The impact can be seen in increasing A&E wait times. In England in October, 43,000 people spent more than 12 hours waiting for a bed after a doctor decided they needed admission. In October 2019 there were still 729.
Inside the Accident and Emergency Department at Bolton Hospital, there is no hiding the scale of the challenge. Imran Khan, head of emergency care, said at the start of the latest critical incident: “We had 90 patients. Our [major injuries and illnesses] The department is only built for 21 patients”. At some point you waited 50 hours for a bed, he said.
Steps like repurposing other parts of the emergency room to treat less urgent patients made it possible to weather the storm. “We managed to protect everyone,” he said.
However, the department has had to adjust the way it works to cope with patients who come straight to the ER and are unable or unwilling to make an appointment with their GP. “I always call it the Amazon Prime type of healthcare model: people want something and they want it now,” Khan said.
Bolton is working hard to clear his backlog of non-urgent treatments. More than 20 percent have been on the hospital’s waiting list for a year or more, but the number of 18-month waiters has fallen to 136 from 720 a year ago.
However, there is a serious shortage of workers. Theater and day care matron Niamh Brockenshaw said the big question every morning is whether, aside from emergencies, they have enough staff to carry out the operations scheduled for that day.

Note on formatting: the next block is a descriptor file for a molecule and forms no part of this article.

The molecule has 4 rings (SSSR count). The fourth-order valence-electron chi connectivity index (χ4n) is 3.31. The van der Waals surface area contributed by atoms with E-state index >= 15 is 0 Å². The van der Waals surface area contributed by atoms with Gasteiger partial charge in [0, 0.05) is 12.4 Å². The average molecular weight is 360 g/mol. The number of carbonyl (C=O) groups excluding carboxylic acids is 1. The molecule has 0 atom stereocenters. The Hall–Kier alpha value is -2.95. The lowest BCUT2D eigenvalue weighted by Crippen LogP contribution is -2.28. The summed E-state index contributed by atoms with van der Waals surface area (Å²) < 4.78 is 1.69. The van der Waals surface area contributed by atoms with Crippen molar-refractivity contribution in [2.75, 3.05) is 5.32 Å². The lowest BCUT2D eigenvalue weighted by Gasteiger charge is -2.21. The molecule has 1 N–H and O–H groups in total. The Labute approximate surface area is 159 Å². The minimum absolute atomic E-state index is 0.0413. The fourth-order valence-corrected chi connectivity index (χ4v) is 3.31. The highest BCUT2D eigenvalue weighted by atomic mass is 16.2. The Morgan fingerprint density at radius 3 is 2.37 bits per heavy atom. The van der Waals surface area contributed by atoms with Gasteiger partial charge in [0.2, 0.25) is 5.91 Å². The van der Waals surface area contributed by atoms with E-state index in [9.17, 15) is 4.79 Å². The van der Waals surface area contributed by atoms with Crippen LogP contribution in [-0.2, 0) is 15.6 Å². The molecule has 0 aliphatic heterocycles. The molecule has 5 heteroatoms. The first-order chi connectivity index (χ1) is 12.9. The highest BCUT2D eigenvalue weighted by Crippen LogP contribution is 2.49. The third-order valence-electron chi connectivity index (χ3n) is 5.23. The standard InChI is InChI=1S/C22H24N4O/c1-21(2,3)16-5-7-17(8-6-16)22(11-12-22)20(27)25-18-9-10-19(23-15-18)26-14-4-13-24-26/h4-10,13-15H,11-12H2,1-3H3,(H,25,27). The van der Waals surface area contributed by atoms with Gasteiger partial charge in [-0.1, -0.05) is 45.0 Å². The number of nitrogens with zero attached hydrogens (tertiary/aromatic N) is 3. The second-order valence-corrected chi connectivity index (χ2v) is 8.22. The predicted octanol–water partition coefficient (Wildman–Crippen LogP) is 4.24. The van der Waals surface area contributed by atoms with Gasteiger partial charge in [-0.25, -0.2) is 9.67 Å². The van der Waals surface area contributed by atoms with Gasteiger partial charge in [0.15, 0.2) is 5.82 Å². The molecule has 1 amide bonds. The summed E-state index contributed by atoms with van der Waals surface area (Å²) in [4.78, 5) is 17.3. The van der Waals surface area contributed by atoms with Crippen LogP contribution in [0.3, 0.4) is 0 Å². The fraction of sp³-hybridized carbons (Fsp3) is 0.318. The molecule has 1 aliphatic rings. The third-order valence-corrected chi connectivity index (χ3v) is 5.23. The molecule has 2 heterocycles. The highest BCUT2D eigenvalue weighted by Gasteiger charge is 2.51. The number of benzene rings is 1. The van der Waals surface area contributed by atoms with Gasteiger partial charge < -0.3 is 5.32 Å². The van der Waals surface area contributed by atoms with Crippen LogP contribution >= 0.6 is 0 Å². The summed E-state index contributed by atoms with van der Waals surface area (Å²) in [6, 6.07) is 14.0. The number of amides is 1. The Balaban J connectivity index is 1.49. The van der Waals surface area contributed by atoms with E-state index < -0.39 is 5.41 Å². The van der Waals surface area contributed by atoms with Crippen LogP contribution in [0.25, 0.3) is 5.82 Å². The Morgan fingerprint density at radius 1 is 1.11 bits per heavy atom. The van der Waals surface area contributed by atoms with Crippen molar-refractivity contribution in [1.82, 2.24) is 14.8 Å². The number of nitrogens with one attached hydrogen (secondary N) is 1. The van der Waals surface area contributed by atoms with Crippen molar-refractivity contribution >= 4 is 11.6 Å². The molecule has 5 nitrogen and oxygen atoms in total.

Sometimes cancellations, which employees are desperate to avoid, can only be avoided by having employees work past contracted hours or taking on more junior roles to fill roster gaps, she said.
“As an organization, we work very hard on the complimentary goodwill that we have with our teams,” she said. The hospital has taken a novel step to increase the pipeline of new employees. The Bolton NHS Foundation Trust is working with the city’s university, a local college and the council to offer a direct route into health and social care by creating up to 20,000 new jobs and apprenticeships.
Through targeted investment, the Trust has managed to reduce its backlog of endoscopies, with waiting times now at pre-Covid levels. But that’s a rare bright spot. The effects of a worn-out welfare system have meant that, like so many hospitals across the country, Bolton has struggled to discharge even medically healthy patients. In England, 14 per cent of beds are occupied by outpatients, a record high.
In Bolton, director of reactive care Cheryl Thompson said about 100 beds per day out of a total of 578 are typically occupied by patients who could go home, although the makeup of that group is constantly changing as she and her team thrive at the Seek community or family support for patients.
She leads community and hospital staff, a sign that health and social services are working ever more closely together to ease the burden.
Her fear, however, is getting to a point “where it all just stops . . . where we have no capacity anywhere”. Considering the months ahead and the demands she and her team face, she added, “I would say winter feels scary.”
https://www.ft.com/content/9d4eb83f-0466-4f34-a4d4-157bb0fd534a ‘Winter feels like a scary place’: Bolton hospital has adjusted to no capacity